Telecom operators may face a maximum penalty of Rs 10 lakh for call drops which will now be measured at mobile tower level instead of telecom circle, as per the new quality of service rules issued by regulator TRAI on Friday.
“We have proposed financial disincentive in the range of Rs 1-5 lakh. It is a graded penalty system depending on the performance of a network,” Telecom Regulatory Authority of India chairman RS Sharma told reporters in New Delhi.
TRAI secretary in-charge SK Gupta said if an operator fails to meet call drop benchmark in consecutive quarters, the penalty amount will be increased 1.5 times and in the third consecutive quarter it will doubled.
“However, there is cap of Rs 10 lakh on financial disincentive,” Gupta said.
Under the previous quality of service rules, penalty on call drop was Rs 1 lakh per violation and could go up to Rs 2 lakh in case of third subsequent violation.
The new rules will come into effect from October 1.
Sharma told reporters that the previous rules did not address temporary issues in telecom network like non- functioning of mobile towers or geographical issues like network quality in an under-served town.
“The average taken at circle level would hide many things. It did not take care of temporary or spatial problems. Therefore, we have decided that 90% BTSs (base transceiver station) should meet 2% call drop benchmark (in a quarter),” Sharma said.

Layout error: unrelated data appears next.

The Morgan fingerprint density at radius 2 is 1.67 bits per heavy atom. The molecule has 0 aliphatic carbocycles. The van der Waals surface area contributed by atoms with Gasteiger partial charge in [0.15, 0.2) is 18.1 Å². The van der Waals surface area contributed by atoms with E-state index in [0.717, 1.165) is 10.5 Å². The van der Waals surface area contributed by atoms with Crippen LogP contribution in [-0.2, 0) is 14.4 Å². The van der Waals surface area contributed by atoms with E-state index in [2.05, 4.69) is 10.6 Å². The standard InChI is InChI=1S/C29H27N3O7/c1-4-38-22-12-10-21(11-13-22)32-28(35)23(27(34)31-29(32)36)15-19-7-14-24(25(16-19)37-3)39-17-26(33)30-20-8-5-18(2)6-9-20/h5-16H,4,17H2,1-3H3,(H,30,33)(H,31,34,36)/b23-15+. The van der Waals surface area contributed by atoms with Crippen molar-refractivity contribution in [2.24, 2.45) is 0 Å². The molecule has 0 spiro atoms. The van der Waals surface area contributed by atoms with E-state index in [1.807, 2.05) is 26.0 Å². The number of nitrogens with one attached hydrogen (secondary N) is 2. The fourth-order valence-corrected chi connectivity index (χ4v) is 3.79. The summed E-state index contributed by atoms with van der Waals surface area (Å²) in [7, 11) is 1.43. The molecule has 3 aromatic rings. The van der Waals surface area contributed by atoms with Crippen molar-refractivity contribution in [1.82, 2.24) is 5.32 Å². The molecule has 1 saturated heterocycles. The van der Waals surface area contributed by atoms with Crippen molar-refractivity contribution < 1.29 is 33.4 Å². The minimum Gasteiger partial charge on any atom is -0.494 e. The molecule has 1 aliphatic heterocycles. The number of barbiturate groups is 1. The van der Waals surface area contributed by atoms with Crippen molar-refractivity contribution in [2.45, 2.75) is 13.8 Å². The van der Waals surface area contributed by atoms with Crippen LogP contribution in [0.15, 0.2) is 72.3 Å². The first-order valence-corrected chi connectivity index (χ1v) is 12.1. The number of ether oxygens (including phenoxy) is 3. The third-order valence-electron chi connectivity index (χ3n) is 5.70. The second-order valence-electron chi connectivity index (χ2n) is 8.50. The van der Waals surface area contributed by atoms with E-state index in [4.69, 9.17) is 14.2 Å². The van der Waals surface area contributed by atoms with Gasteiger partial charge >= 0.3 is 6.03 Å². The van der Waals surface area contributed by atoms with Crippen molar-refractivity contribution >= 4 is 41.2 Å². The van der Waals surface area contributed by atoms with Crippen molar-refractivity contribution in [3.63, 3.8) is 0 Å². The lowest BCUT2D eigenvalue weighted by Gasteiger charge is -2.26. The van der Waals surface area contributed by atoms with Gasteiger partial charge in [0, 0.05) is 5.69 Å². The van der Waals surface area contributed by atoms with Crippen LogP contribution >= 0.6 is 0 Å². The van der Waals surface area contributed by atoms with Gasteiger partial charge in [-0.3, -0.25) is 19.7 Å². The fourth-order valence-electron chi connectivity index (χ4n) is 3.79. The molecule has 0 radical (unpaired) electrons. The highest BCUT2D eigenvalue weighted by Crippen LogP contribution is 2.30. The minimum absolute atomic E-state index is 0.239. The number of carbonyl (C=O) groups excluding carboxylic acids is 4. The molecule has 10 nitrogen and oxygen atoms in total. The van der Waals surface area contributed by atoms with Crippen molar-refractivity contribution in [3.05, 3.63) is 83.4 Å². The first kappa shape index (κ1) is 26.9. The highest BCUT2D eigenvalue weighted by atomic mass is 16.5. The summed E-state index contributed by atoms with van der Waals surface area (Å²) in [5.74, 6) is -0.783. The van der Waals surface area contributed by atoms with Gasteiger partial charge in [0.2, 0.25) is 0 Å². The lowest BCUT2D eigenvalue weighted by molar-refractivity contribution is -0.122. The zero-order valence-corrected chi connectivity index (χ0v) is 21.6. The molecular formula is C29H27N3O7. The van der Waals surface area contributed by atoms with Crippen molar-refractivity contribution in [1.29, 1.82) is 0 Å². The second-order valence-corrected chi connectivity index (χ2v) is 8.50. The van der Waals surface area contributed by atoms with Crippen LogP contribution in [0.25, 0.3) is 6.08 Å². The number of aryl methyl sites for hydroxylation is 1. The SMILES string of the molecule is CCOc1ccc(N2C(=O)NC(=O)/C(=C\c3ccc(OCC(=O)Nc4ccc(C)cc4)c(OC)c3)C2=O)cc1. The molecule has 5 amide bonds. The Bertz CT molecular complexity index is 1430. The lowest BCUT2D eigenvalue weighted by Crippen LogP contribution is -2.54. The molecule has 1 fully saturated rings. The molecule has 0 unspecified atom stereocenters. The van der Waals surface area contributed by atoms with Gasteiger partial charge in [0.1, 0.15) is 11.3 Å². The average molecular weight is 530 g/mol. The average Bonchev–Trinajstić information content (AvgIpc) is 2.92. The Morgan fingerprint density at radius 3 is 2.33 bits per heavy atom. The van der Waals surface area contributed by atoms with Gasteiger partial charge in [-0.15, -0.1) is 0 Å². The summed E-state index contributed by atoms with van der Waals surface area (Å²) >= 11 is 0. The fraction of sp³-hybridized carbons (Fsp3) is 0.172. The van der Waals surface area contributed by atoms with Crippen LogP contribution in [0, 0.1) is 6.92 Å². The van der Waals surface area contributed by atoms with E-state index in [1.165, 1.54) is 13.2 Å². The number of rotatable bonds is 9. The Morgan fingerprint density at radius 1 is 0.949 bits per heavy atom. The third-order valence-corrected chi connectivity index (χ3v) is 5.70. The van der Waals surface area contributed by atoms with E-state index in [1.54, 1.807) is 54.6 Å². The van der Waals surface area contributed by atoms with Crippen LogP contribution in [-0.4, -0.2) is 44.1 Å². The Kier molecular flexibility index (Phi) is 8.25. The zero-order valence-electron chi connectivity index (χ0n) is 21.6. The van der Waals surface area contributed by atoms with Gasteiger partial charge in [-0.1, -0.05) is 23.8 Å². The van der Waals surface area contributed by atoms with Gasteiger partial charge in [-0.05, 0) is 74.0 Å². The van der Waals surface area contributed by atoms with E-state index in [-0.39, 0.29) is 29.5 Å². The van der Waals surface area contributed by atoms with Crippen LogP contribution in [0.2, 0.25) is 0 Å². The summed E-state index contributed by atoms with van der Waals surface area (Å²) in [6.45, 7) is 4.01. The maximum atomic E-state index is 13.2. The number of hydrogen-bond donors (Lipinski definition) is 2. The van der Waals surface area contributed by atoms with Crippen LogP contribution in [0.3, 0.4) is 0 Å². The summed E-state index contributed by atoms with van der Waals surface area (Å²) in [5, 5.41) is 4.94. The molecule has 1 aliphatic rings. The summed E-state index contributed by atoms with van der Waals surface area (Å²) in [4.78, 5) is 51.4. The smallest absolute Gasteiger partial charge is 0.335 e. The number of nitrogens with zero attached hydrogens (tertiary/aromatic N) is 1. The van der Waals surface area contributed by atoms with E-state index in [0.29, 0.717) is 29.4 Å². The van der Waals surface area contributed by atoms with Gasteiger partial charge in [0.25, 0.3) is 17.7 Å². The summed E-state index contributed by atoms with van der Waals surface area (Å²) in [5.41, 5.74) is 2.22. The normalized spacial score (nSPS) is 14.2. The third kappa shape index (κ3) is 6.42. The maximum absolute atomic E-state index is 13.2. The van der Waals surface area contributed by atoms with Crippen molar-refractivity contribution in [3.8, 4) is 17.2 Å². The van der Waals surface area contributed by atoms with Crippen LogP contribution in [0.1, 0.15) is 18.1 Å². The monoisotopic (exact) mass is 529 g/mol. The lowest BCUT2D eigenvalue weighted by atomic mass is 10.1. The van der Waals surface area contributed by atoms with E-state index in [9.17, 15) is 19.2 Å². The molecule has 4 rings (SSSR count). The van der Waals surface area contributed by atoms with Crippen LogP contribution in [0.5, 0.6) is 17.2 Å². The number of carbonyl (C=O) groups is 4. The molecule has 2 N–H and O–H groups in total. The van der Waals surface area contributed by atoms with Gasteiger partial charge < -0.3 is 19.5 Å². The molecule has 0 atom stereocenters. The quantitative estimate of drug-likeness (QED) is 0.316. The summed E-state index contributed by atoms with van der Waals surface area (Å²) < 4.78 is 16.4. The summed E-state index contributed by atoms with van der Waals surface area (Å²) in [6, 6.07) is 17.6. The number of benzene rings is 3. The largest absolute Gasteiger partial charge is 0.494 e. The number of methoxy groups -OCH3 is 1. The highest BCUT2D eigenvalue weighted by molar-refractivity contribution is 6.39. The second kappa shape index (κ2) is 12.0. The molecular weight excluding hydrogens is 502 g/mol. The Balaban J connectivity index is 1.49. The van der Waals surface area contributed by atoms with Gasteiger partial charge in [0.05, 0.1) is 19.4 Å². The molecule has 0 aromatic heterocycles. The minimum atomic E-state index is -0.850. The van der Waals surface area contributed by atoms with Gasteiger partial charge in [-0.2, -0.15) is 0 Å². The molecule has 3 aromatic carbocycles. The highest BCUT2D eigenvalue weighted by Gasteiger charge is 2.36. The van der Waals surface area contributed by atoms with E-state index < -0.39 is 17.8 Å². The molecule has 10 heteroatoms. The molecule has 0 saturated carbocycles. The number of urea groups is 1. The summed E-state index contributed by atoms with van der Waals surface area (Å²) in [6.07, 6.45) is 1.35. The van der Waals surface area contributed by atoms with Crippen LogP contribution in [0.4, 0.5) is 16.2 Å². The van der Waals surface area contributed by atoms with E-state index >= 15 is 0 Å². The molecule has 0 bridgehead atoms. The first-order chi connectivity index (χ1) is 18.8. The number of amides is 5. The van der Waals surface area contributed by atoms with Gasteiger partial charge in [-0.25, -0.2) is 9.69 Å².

Similarly, he said, call drop during 97% of time should not be more than 3% on 90% of mobile sites in a telecom circle during peak hours of the day.
The TRAI also fixed benchmark for radio-link time out technology (RLT)- allegedly used by operators for masking call drops.
RLT is used for continuation of a call in case a subscriber is moving or is in base network area for short period. It is the time used for connecting call of a subscriber from one mobile tower to another.
RLT parameter can be in range of 4 to 64 but the regulator has said telecom operators increasing it beyond 48 will have to explain reason for increasing RLT level.
Telecom operators’ body COAI said that it is still studying the “voluminous amendment with multiple recommendations” in the new regulations, adding that consumer experience is key for the industry and new rules are in place to ensure that the operators remain fully compliant.
“However, it must be noted that the quality of service provided by a network is beyond the absolute control of a network service provider,” COAI director general Rajan S Mathews said.
He said that the quality of service available from a network is dependent on a number of extraneous factors which may not only be environmental such as the number of users accessing the network at that time, area covered by the base station, whether the customer is indoors or outdoors etc.
“Over and above this, issues like Right-of-Way and misinformation amongst citizens around EMF emission issues are still major problems, refusing to die down, preventing TSPs from accessing crucial sites for seamless connectivity. The courts have also recognised the challenges on this front faced by the operators,” Mathews said.